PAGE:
To me, it seemed a compelling action movie, the lead has been the strongman of a few prestigious classy early epics. The cast is almost ferociously vivid and powerful, and it puts one on the tracks of many players. The previous reviewers have been endemically unfair to this movie, perhaps from being immunized like the inmates shown here. This jailbreak yarn doesn't lack most of the things asked for by the reviewers, because it wasn't even supposed to need them. You are shown distilled action, this is the genre. And as such, it works satisfyingly, like with other works of the same director it's all sensation; Hellman believed that any exposition is artificial, and unneeded.
  • At the State Prison, there is a serious crisis--the place is flooding and the dam might break AND there's an outbreak of typhoid!! There aren't enough doctors to go around and one of the prisoners, Dale (Henry Wilcoxon) is a doctor. At first refuses to help and is a bitter man. However, eventually, after the only doctor takes ill, he agrees--and soon his old attitude returns and he is once again a healer. While this seems like an ideal story, he's in for a surprise when there is a prison break and he is forced as gunpoint to help. Now the authorities think he was part of the breakout and when the escapees are killed, there is no one to corroborate his story. Dale knows this and continues to remain in hiding instead of turning himself in. What's to become of Dr. Dale?!

    This film is hard to believe but crosses over to sloppy at times. Occasionally folks in the film behave in ways that make absolutely no sense--such as when the evil killer, just before he dies, tries to inexplicably help Dale prove his innocence!! And, only seconds later, the other guy who could help prove Dale was innocent gets himself killed for absolutely no reason I could think of...other than to make the convoluted plot kind of work! And then there's the ending...oh is it sloppy and stupid!!

    Although 15 minutes of the film is missing from this Alpha Video release, I can't see how this would help much since there are too many logical lapses to take the film very seriously. With films like this, I can understand how a once important leading man, Wilcoxon, faded into relative obscurity after starring in "Cleopatra" for Cecil B. DeMille in 1934. He did make many more appearances but his leading man days were over.
  • Henry Wilcoxon is in prison for murder, and girlfriend Marian Marsh, a nurse at the prison, thinks he's been framed like he says wants him out. But will a flood, a plague, a prison break and probably locusts and the slaying of the first born be enough to do the trick?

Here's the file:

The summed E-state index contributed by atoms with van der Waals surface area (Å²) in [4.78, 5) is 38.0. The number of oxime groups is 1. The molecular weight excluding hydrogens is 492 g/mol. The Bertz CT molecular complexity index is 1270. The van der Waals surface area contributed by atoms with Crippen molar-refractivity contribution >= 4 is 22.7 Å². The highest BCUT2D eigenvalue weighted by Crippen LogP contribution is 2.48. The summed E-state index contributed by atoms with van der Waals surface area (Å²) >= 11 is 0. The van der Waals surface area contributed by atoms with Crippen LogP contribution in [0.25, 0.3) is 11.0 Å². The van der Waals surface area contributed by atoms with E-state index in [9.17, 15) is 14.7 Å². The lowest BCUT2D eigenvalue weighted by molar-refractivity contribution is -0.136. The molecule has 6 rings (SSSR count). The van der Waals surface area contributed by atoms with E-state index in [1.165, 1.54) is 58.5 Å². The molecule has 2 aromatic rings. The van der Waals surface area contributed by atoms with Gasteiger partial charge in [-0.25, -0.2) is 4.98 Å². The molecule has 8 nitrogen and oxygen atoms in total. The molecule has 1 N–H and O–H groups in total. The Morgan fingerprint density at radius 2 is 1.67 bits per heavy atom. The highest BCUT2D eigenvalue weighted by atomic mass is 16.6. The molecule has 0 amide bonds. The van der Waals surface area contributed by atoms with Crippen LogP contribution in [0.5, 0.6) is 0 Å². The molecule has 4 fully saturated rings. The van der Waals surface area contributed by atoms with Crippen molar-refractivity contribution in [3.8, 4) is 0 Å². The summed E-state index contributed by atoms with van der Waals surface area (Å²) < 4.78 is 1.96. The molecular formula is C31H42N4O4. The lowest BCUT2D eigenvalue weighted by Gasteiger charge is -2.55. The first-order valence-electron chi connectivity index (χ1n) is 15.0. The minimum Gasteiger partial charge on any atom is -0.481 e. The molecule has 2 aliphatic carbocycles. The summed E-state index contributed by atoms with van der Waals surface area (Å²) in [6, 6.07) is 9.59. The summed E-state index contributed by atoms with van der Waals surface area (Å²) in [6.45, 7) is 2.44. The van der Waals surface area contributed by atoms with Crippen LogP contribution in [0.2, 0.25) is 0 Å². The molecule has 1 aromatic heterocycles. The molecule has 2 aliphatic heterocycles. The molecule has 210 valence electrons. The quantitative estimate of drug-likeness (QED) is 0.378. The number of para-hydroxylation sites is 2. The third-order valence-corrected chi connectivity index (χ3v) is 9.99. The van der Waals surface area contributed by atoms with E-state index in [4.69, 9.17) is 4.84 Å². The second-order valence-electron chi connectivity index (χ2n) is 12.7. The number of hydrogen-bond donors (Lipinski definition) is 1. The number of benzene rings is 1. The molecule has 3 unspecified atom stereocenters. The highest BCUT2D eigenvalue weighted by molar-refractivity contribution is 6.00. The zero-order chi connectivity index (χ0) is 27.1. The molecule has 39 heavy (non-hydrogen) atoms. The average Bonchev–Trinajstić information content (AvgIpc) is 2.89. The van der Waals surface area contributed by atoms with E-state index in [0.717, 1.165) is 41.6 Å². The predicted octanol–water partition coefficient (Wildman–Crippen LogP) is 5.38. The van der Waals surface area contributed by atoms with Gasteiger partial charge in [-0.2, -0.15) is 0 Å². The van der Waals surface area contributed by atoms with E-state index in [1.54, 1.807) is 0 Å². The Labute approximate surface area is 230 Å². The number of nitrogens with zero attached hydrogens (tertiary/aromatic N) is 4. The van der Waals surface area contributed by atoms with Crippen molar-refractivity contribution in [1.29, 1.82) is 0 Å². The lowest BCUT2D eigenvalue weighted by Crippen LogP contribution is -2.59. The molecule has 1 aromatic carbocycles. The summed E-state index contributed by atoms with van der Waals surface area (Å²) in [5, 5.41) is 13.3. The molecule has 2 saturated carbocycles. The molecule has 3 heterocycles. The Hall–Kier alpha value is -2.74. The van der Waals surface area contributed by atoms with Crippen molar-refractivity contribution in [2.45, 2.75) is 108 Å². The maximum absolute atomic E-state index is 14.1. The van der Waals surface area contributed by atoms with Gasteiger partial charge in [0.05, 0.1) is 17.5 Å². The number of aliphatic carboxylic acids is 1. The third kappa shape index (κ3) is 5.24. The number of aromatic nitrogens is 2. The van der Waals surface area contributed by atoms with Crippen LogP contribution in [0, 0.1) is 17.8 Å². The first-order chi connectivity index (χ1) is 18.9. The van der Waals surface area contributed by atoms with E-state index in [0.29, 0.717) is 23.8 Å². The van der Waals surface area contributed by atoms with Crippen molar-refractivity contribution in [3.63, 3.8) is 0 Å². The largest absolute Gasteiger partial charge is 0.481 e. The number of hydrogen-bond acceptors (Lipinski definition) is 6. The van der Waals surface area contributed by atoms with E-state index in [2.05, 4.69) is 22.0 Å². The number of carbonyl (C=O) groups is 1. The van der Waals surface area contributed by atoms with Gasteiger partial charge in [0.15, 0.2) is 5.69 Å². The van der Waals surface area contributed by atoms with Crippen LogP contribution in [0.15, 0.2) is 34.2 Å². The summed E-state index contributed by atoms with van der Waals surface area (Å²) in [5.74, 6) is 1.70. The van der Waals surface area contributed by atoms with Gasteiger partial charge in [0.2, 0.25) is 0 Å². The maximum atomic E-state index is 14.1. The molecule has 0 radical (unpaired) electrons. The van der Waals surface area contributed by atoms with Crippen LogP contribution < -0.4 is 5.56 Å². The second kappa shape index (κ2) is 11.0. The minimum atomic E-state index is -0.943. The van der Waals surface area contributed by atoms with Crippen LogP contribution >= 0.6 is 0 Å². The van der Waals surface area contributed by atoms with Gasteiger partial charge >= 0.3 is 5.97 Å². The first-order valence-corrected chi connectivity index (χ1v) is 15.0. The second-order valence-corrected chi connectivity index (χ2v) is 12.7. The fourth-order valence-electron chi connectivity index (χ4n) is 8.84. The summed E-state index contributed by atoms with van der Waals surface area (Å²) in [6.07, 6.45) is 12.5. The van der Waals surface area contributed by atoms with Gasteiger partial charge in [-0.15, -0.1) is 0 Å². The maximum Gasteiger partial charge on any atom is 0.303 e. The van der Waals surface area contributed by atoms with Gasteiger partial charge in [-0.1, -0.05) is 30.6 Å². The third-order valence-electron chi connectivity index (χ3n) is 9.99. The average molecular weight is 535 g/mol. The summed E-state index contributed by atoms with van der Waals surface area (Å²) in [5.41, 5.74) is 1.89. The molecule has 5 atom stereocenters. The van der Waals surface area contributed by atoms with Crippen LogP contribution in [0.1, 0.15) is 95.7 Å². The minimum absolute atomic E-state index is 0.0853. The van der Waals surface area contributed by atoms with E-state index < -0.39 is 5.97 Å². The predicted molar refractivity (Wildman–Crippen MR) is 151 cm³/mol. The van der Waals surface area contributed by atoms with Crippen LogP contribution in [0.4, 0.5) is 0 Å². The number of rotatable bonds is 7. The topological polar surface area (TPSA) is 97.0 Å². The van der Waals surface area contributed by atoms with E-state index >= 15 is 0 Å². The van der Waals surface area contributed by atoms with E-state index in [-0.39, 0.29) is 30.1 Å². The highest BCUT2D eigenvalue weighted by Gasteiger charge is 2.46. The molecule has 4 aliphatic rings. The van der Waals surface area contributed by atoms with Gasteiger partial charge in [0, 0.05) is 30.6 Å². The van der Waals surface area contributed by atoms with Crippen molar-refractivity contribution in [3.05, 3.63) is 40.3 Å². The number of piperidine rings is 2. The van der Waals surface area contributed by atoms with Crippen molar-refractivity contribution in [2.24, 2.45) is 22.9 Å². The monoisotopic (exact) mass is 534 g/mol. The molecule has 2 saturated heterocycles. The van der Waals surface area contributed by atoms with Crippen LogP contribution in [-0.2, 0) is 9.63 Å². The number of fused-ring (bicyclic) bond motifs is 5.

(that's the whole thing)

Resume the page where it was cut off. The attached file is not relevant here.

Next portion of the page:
Director James Cruze was on his last legs as a director, and looks to have been taking just about any script that came along, and the budget that went with it. He then proceeded to do his best with what he had which, considering the script and the budget that Republic was able to give him at this stage, wasn't very much. This leads to some very awkward shots, some odd set decoration, and a level of enthusiasm about the final, convenient clue that wraps up everything neatly that I just don't find particularly worthwhile.
  • Warning: Spoilers
    A flood has swept over a river, flooding a prison and causing all sorts of damage. When the doctor becomes ill, a prisoner (Henry Wilcoxin) who was once a doctor takes over after one of the nurses (Rochelle Hudson) assigned to help the doctor recognizes him. The prisoner doctor is used by force to help several other prisoners escape, and is later believed to be the mastermind. Only the faith of the nurse believing his innocence gives him any hope that he can be acquitted and freed.

    All of this is told in a little less than an hour so we don't really get to know these characters very well or some much needed background story. The original release was 14 minutes longer than what ended up on the DVD so it is very apparent some major plot points are missing. It appears that a whole reel of what lead Wilcoxin to going to prison might have been either cut or lost. Wilcoxin, best known for Cecil B. DeMille epics such as "Cleopatra" and "The Crusades", is the hero. Hudson, once a young leading lady, is relegated to "B" status here; Bernadene Hayes is her wise-cracking sidekick, sort of a poor man's Eve Arden or Joan Blondell. Minerva Urecal (best known from her appearance in a few of Bela Lugosi's Monogram films, most notably "The Corpse Vanishes") is on hand for a bit as the third nurse. The opening stock footage of a real flood is the best part of the film, closely followed by a chase sequence at the end.